These are notes from my reading John R. W. Stott’s classic book, The Cross of Christ.
I shared the description of the painting by Holman Hunt, called “The Shadow of Death.” P. 17
Imagine a stranger to Christianity visiting a local church meeting: (London Cathedral)
- Shape of the building
- A cross dominates the ceiling dome
- Huge golden cross on the table in front
- The crypts of famous men below have the symbol
- A man beside the guest is wearing a cross of gold
- Stained glass windows
- The processional
- The hymns – when I survey the wondrous cross, lyrics… Is language exaggerated?
- Prayer and the sign of the cross
Symbols of Faith, Theology or Philosophy:
- Lotus flower
- Star of David – hexagram formed by combining equilateral triangles
- Crescent moon
- Hammer and sickle
Other Christian Symbols that Did Not Catch on:
- Peacock – symbol of immortality
- Dove Descending
- Athlete’s victory wreath
- Fish – Ixthus – “Jesus Christ God Son Savior”
- The manger
- Carpenter’s tool or bench
- The rolled away stone, an empty tomb
- A throne
Tertullian in his The Apostolic Tradition (around AD 215) claims to record only the forms and models of rites already traditional and customs already established.
Cyprian, the Bishop of Carthage, quote on p. 22.
Constantine, and the symbol – p. 23, with the Battle of Milvian Bridge, saw a sign in the sky and heard the words, in hoc signo vinces (with this sign conquer).
The Horror of the Cross:
- How crucifixion was regarded in the ancient world – p. 23. (1 Corinthians 1:18, 23)
- Invented by the barbarians at the edge of the known world.
- Regarding Romans: to bind was a crime, to flog was an abomination, to kill was murder, to crucify was… they did not have a word to describe such a horrible deed.
- Regarding Jews: it was a curse (Deuteronomy 21:23)
- The first surviving picture of the crucifixion is a caricature, a crude drawing of a man stretched out on the cross, with the head of a donkey. To the left is another man with arms raised in worship, and written under it, “Alexamenos cebete Theon” (Alexander worships God). It is in the Kircherian Museum in Rome.
The Perspective of Jesus:
- At the age of 12, being about my Father’s business (Luke 2:41-50). He knew his mission.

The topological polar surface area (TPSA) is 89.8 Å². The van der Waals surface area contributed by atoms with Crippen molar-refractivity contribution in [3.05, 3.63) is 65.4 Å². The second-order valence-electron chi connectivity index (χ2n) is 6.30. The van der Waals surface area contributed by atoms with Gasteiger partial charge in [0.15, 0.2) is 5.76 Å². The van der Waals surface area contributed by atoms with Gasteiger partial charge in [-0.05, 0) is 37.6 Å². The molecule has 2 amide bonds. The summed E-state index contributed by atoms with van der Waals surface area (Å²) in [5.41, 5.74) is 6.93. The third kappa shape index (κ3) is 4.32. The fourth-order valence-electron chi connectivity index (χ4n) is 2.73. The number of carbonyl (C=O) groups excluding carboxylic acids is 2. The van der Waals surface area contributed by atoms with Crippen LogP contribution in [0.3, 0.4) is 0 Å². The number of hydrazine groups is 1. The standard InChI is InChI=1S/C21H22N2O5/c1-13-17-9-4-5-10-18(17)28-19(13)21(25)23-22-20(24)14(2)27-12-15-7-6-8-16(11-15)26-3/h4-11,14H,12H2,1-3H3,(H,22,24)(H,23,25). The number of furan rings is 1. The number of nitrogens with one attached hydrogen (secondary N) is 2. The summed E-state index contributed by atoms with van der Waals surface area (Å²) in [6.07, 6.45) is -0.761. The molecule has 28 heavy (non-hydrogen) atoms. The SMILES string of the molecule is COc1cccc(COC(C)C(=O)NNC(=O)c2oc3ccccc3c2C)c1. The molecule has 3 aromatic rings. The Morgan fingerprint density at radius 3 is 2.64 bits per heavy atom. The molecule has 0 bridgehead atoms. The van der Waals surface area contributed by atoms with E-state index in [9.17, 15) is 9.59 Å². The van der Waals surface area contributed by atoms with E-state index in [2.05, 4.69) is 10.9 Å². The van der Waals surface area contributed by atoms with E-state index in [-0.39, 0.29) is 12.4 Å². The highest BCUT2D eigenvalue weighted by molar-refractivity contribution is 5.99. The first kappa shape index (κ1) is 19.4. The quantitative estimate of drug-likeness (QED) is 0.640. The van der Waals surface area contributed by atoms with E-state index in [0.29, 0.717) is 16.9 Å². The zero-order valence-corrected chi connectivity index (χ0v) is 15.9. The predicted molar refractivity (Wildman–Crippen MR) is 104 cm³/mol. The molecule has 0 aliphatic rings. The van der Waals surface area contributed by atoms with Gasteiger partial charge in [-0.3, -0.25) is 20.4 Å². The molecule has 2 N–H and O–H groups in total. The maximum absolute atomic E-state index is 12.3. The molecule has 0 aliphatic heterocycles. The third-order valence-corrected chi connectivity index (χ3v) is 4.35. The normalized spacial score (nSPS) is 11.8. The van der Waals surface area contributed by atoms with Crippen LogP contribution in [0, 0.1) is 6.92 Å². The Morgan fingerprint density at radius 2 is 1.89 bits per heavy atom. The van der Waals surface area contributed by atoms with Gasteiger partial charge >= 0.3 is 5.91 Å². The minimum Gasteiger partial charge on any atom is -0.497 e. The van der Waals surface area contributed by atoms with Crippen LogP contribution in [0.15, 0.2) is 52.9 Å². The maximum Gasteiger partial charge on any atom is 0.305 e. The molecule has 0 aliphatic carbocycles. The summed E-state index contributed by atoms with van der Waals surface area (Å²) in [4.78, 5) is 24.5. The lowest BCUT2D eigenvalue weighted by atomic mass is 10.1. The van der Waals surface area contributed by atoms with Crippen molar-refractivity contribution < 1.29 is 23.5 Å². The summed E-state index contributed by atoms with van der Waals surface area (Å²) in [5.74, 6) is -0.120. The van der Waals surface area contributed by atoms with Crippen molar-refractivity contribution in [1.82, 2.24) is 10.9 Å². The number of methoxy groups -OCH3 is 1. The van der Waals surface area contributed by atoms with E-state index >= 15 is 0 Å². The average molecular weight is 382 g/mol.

- Mark indicates Jesus taught clearly
- The Messianic secret (Mark 8:29-30)
- Then he spoke plainly about this (Mark 8:31-32) Openly, plainly, there was no secret.
- Mark indicates they did not understand and were afraid to ask (Mark 9:31), even filled with grief (Mark 9:30-32, Matthew 17:22-23)
- Luke adds that everything was written by the prophets about the Son of Man will be fulfilled (Luke 18:31-34)
- Son of Man – two Old Testament Messianic figures: Suffering Servant of Isaiah 53 and the reigning Son of Man in Daniel 7.
- The imperative, must be fulfilled, Scripture is infallible (will come to pass)
- Other references to his death prediction: Mark 9:9-13, 10:35-45; and six more during his final week
- After centuries of national rejection of God’s message there will be judgment
- On Tuesday he would be handed over
- The perfume in Bethany
- The upper room affirmation this is all in the Scripture to be fulfilled
- Communion as symbols of his death
- In the Garden, affirming the Scripture will be fulfilled
- How did Jesus know he would die?
- Hostility of the Jewish leaders
- Jewish and Herodian plot (Mark 3:6)
- Exposition of Isaiah 61 (Luke 4:16-30)
- Fulfillment of Scripture (Mark 14:21, Luke 24:25-27, 44-47)
- The falling away – Zechariah 13:7, Matthew 26:31, Mark 14:27
- Then the seven words from the cross (Psalm 22:1, 69:21, 31:5,
- The clearest forecast of his sufferings (Isaiah 53)
- Hostility of the Jewish leaders
The Isaiah 53 Emphasis:
- Paul, Peter, Matthew, Luke and John quote 8 of the chapter’s 12 verses.
- We learn the vocation of the Messiah, that he must suffer, be rejected and die.
- While he must die, he was not a helpless victim, he embraced his purpose.
- His teaching, example, works, compassion, power, were never central to his mission, p. 32.
The Death of Christ was Attributed to Human Wickedness but also to Divine Purpose:
- According to the Scriptures (1 Corinthians 15:3-4)
- Instead of hushing the shameful event, they deliberately drew people’s attention to it. It was the curse which he was bearing for us (Galatians 3:13, 1 Peter 2:24).
- Their message was “You killed him, God raised him, we are witnesses (Acts 2:23-24, 3:15, 4:10, 5:30, 10:39-40, 13:28-30)
- They defined Christianity as the message of the cross (1 Corinthians 1:18-25, 11:26, Romans 6:3)
- Sacrifice and atonement (Romans 3:21-25) justified and reconciled through his death (Romans 5:9-10)
Other Books of the Bible:
- John’s emphasis was on the incarnation, to combat a growing heresy.
- Hebrews sees Jesus as the great high priest, emphasizing the sacrificial ministry of Jesus.
- The Revelation sees Jesus as the Lamb, a title used 28 times.
- Where faith sees glory in the cross, unbelief see disgrace.
- Wisdom verses wisdom.
- Islam and the cross:
- Inappropriate for God’s prophet to suffer such disgrace, the Koran needs no sin-bearing Savior.
- It declares five times that no soul can bear another’s burden.
- After denying the need for the cross, it goes on to deny the fact of the cross.
- They did not kill him or crucify him, but they thought he did, reference on p. 41.
- God cast a spell on the enemies and they did not see it was Judas or Simon of Cyrene on the cross, substituted at the last moment.
- Hindus accept his historicity but reject the saving significance of the cross.
- Friedrich Nietzche, died in 1900, saw the cross as weakness, influenced by Darwin’s survival of the fittest.
- Justin Martyr wrote that wherever he looked, he saw the cross: ships sailing at sea, a plow and yoke, tools that resemble the shape, a spade and its handle…